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Caddy and Quentin Compson

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Topics: Sociology
Justine Weng
Dickinson
AP English III-1
24 March 2011
One Step Forward, One Step Backward Challenging traditional taboos is a factor that contributes to the development of society. Such rebellion was prevalent among the youth of the early twentieth century, introducing fresh societal values that overtook the older, rooted values. In order for an individual to progress with society, he must let go of outdated traditions, for the refusal to do so brings about disastrous results. Those who do adapt to modernization save themselves from ignorance, while those who cling onto values of the past allow their own social undoing. In Faulkner’s The Sound and the Fury, the contrast in behavior between Caddy and Quentin displays the results of those who step forward with modernization versus those who remain in the past. While Caddy portrays a modern, independent woman through her unorthodox behavior, Quentin stands less willing to accept the destined modernization of society as he holds tightly to fading southern traditions and values. Caddy’s refusal to comply with traditional societal expectations for women strengthens Quentin’s grasp on his outdated southern values, leading to his incestuous relationship with his sister. Interactions between Caddy and Quentin as children foreshadow the development of Caddy as a modern woman along with her conflicting relationship with Quentin. Even in their youth, “Quentin’s futile attempts to protect his sister’s honor and body” are displayed in the scene describing the children at play in the branch (Lilburn 312). Her continuous backtalk towards her older brother illustrates Caddy’s rebellious nature against traditional roles of females. She refuses to fulfill characteristics of southern women, such as submission and docile. Not only is her request for Versh to unbutton her dress inappropriate, Caddy’s ability to enforce her way displays her strong nature that contributes to the disruption of Quentin’s mindset of distinctive masculine and feminine societal roles. As is with Caddy’s nature, evidence of the cause of Quentin’s conflicting relationship with Caddy can be traced back to their childhood. In an attempt to protect Caddy’s purity, “Quentin slapped [Caddy] and she slipped and fell down in the water” (Faulkner 12). Quentin’s response to Caddy’s unorthodox behavior foreshadows his overprotective nature towards Caddy, igniting his eventual obsession with her. As Caddy becomes increasingly promiscuous, she steps farther from tradition, causing Quentin to further attempt to bring her back into his ideas of feminine roles. Southern values call for women “to be virtuous, chaste, virginal” (Miller). However, Caddy refuses to fulfill her role as a pure, innocent woman and instead strays from societal expectations, leaving behind her past. Quentin, in contrast, attempts to closely adhere to traditions, which contributes to his untraditional obsession with Caddy. Quentin’s fascination with Caddy’s virginity was the result of his clinging onto of the past. He desires so badly for Caddy to satisfy his idea of a traditional southern woman. As a result, he acts according to how he believes a southern gentleman ought to in an attempt to bring Caddy back into traditional behavior of the Old South. Unfortunately, his valiant effort is twisted into an incestuous obsession. “Quentin is attempting to play his masculine role by applying something very old—honor—to his modern situation” (Miller). The paradox between Quentin’s hold on tradition and his incestuous relationship with Caddy is the root of Quentin’s troubles. His untraditional methods to achieve tradition prove to be ineffective. The modern manner through which Quentin tries to maintain traditional values stunts him from succeeding in achieving masculinity and protecting Caddy. By trapping himself in between the old and the new South, Quentin ends up disarray, unable to clearly recognize his true identity. Instead of figuring out how to find himself, he focuses completely on trying to redeem Caddy’s fleeting identity as a southern woman. Quentin holds onto an outdated honor code in an attempt to keep Caddy in his mindset of the way southern women ought to behave by consuming his life with trying to maintain social order between males and females. In accordance to his southern gentleman upbringing, Quentin believes that he must prove his masculinity by saving his sister. However, “in order to step into the public world of masculine honor to defend his sister, his sister would first have to be domestically chaste instead of publically sexual” (Miller). Caddy’s inability to maintain chastity makes it impossible for Quentin to fill the traditional masculine role in their relationship. On numerous occasions, Quentin involves himself in gun or fist fights as an attempt to prove his masculinity, but each time, he is easily defeated and humiliated. In order for Quentin to achieve masculinity in modern society, he needs to leave behind the old honor code of purity and immorality. Unfortunately, Quentin’s refusal to let go of the past along with Caddy’s rejection of the past results in the switching of orthodox roles, with Caddy preventing Quentin from immorality rather than vice versa. “Caddy and Quentin played reversed cultural roles: she, the sister, plays the sexually active role and he, the brother, plays the demure virgin” (Miller). The reversal of Quentin and Caddy’s societal roles is further portrayed when Quentin breaks down when he is unable to kill the two of them and Caddy pleads of him to not “cry poor Quentin…but [Quentin] couldn’t stop [Caddy] held [Quentin’s] head against her damp hard breast” (Faulkner 96). By holding onto past and attempting for fulfill the traditional masculine role while reaching for a modern woman, Quentin finds himself unable accomplish either. Due to his failure to “rescue” Caddy, Quentin finds himself trapped in between the old and new South, overwhelming him with feelings of uselessness and incapability. His “troubles with his sister’s impure state only heighten his own feelings of inadequacy” (Dobbs). Because Quentin cannot save Caddy’s purity and fulfill his role as a southern gentleman, he becomes overcome with hopelessness. Quentin’s inability to either renounce tradition and accept modernism or to restore his relationship with Caddy to their childhood status forces him to seek escape through suicide. He longs for his modernized sister while hanging onto tradition. Because he is trapped in between the past and present world, Quentin concludes that there is but one way out. “Quentin is simultaneously moving outside of and within the various modes of historical meaning available to him, manifesting instability which he will only be able to anchor with suicide” (Miller). The past that is so dear to him clashes with the inevitable present, pulling him apart and resulting in his end. The mentality of Quentin is trapped in the past while society is rapidly progressing resulting in an unbearable contradiction. Meanwhile, Caddy represents the opposite end of the spectrum, portraying a forerunner in modernization. Through the contrasting natures of Caddy and Quentin Compson, Faulkner illustrates the effects of modernism on those who fail to progress with a changing society. In order for an individual to function in modern society, he must progress as society progresses; an attempt to live in accordance to values and traditions of the past is social suicide.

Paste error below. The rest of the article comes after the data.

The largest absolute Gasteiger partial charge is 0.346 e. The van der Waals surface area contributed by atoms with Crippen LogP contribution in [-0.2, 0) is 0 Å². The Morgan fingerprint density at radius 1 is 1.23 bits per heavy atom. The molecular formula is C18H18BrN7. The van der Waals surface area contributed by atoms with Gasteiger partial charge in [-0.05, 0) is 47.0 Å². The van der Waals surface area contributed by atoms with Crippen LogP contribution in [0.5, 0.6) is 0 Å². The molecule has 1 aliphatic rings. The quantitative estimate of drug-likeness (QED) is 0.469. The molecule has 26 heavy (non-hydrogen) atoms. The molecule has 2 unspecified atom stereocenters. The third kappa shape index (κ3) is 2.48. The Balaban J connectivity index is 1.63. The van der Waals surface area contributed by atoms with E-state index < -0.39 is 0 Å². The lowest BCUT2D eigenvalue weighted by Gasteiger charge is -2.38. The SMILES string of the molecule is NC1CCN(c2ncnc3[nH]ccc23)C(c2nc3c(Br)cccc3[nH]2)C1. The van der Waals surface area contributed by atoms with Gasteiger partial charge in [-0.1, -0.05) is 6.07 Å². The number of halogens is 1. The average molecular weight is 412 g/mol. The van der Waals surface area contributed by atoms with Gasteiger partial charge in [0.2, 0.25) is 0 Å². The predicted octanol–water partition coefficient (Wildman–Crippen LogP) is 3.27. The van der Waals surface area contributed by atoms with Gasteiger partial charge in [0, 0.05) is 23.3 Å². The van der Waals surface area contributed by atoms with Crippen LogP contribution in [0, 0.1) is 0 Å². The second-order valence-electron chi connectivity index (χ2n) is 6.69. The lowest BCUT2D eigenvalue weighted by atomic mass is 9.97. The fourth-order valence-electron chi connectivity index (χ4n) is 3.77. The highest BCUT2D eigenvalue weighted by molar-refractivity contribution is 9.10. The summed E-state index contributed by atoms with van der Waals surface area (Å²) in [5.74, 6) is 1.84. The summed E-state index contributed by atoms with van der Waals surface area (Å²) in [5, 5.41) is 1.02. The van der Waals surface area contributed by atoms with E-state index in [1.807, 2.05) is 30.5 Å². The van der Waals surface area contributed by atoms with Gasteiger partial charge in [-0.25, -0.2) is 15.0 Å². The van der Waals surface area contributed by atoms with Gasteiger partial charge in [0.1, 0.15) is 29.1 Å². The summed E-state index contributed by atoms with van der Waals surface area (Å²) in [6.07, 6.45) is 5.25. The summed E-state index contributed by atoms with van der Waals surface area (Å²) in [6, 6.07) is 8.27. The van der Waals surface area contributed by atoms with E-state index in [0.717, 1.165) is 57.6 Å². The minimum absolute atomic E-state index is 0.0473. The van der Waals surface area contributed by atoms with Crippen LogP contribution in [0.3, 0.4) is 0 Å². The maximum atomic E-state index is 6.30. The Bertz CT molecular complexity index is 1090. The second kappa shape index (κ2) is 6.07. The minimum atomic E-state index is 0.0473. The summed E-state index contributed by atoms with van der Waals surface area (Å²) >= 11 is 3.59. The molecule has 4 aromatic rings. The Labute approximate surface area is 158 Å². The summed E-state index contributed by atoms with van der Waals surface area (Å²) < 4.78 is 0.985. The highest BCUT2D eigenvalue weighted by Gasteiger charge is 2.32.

Works Cited
Dobbs, Ricky Floyd. “Case Study in Social Neurosis: Quentin Compson and the Lost Cause.” Papers on Language & Literature 33.4 (1997): 366. Literary Reference Center. EBSCO. Web. 6 Feb. 2011.
Faulkner, William. The Sound and the Fury: An Authoritative Text, Backgrounds and Contexts, Criticism. 2nd ed. New York: Norton, 1994. Print.
Lilburn, Jeffrey M. “Criticism.” Novels for Students. Ed. Marie Rose Napierkowski. Vol. 4. Detroit: Gale, 1998. 331-313. Print.
Miller, Nathaniel A. “‘Felt, Not Seen Not Heard:’ Quentin Compson, Modernist Suicide and Southern History.” Studies in the Novel 37.1 (2005): 37-49. Literary Reference Center. EBSCO. Web. 6 Feb. 2011.

Cited: Dobbs, Ricky Floyd. “Case Study in Social Neurosis: Quentin Compson and the Lost Cause.” Papers on Language & Literature 33.4 (1997): 366. Literary Reference Center. EBSCO. Web. 6 Feb. 2011. Faulkner, William. The Sound and the Fury: An Authoritative Text, Backgrounds and Contexts, Criticism. 2nd ed. New York: Norton, 1994. Print. Lilburn, Jeffrey M. “Criticism.” Novels for Students. Ed. Marie Rose Napierkowski. Vol. 4. Detroit: Gale, 1998. 331-313. Print. Miller, Nathaniel A. “‘Felt, Not Seen Not Heard:’ Quentin Compson, Modernist Suicide and Southern History.” Studies in the Novel 37.1 (2005): 37-49. Literary Reference Center. EBSCO. Web. 6 Feb. 2011.